We would like to emphasize the courage, the effort and the enthusiasm to press ahead in the reconstruction of the State, as demonstrated by the Afghan people, as well as by the Government of President Karzai, despite all the difficulties. Finally, we would like to praise the excellent and devoted work carried out by Mr. Jean Arnault and his team in UNAMA and we wish them great success in their undertaking.
At the outset we would like to express our regrets for the air accidents yesterday in the Russian Federation. Please convey to your Government and to the relatives of the victims the condolences of the Angolan delegation.
We thank you, Sir, for convening this public meeting to consider the report of the Secretary-General on the situation in Afghanistan and its implications for international peace and security. We also thank Mr. Jean Arnault, the Special Representative of the Secretary-General, for his update of the report with the latest developments in the electoral process in Afghanistan.
We praise his efforts and those of the United Nations Assistance Mission in Afghanistan (UNAMA) in the building of a nation free from scourges of extremist violence, factionalism and a narcotics industry. We have to acknowledge our great concern over the ongoing situation in Afghanistan. The report presents a mixed picture, with important achievements in a number of areas, as well as serious problems against a background of a “tenuous security situation that threatens the gains of the Bonn process” (S/2004/634, summary).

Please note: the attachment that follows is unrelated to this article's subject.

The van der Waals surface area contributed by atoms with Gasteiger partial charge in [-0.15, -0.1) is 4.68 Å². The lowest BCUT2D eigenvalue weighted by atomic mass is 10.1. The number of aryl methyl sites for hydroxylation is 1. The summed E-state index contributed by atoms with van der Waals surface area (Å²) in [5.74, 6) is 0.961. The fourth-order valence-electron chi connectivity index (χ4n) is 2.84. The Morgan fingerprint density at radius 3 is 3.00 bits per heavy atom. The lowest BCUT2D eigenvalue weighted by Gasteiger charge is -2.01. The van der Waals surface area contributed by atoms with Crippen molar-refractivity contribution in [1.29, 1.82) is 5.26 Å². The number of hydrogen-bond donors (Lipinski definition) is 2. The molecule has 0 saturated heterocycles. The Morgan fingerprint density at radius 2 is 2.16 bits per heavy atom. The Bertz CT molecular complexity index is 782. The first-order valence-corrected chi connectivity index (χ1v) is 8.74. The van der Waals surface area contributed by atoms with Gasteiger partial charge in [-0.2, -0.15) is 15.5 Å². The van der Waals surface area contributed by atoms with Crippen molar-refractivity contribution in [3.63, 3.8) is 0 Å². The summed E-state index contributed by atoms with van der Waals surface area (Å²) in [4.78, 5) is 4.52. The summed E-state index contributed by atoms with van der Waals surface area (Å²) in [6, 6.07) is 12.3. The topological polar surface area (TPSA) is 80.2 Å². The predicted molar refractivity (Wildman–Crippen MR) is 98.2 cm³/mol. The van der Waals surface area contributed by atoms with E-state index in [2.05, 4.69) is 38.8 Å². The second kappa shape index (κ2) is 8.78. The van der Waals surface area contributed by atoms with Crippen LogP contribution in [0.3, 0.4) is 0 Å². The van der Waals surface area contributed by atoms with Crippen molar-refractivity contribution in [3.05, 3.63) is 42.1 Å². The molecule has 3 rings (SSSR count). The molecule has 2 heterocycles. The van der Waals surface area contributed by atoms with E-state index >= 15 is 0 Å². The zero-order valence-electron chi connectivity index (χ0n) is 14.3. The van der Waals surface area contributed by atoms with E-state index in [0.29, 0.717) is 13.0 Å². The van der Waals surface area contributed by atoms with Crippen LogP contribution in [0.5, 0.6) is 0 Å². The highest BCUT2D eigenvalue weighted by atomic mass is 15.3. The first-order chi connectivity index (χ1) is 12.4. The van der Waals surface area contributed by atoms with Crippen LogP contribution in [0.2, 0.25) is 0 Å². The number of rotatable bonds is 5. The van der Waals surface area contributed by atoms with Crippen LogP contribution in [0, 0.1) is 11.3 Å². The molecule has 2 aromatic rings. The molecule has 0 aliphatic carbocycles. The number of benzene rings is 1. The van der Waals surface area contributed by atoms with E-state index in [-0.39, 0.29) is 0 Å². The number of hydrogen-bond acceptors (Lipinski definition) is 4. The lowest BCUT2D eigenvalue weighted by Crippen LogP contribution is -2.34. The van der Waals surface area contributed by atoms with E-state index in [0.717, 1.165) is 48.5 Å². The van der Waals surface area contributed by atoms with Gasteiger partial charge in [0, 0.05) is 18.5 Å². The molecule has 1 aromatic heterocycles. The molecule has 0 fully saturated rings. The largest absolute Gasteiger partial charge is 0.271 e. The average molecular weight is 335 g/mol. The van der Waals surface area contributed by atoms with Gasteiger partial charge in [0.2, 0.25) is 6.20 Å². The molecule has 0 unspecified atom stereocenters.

The report states a number of instances, particularly in the security sector, which are cause of great concern. The deteriorating security situation in areas of the country previously secured should be addressed resolutely as the report states. NATO’s recent decision to deploy extra troops is a clear and welcome response to this challenge which represents the international community’s renewed willingness for a firmer commitment to Afghanistan.